Capital Asset Budget

The capital asset budget, also called the capital expenditure budget, shows the company’s plans to invest in long-term assets. Some assets, such as computers, must be replaced every few years, while other assets, such as manufacturing equipment, are purchased very infrequently. Some assets can be purchased with cash, whereas others may require a loan. Budgeting for these types of expenditures requires long-range planning because the purchases affect cash flows in current and future periods and affect the income statement due to depreciation and interest expenses.

Cash Budget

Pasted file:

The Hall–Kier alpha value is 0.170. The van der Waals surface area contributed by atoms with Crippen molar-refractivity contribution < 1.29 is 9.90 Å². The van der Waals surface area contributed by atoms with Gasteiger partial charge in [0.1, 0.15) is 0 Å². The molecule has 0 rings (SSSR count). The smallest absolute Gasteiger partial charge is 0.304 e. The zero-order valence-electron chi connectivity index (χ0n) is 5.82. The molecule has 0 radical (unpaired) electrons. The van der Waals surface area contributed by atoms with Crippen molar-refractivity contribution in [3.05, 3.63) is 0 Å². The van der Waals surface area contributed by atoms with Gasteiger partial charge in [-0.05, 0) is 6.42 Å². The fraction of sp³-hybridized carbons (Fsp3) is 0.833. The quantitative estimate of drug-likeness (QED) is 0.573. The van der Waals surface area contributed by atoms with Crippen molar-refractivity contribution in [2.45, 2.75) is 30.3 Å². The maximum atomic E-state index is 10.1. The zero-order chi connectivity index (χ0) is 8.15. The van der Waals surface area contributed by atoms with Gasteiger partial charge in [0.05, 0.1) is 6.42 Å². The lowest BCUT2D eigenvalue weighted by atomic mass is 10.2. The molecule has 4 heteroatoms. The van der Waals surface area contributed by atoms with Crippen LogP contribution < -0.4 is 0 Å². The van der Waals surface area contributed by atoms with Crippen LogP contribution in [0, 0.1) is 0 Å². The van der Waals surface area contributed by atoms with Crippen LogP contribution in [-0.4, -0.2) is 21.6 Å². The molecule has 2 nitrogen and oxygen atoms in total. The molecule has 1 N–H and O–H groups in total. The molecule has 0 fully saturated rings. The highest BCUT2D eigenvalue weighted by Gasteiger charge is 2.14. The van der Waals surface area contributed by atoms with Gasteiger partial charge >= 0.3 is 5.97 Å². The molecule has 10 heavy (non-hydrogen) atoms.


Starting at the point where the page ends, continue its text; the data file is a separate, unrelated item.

The cash budget is the combined budget of all inflows and outflows of cash. It should be divided into the shortest time period possible, so management can be quickly made aware of potential problems resulting from fluctuations in cash flow. One goal of this budget is to anticipate the timing of cash inflows and outflows, which allows a company to try to avoid a decrease in the cash balance due to paying out more cash than it receives. In order to provide timely feedback and alert management to short-term cash needs, the cash flow budget is commonly geared toward monthly or quarterly figures. Figure 7.15 shows how the other budgets tie into the cash budget.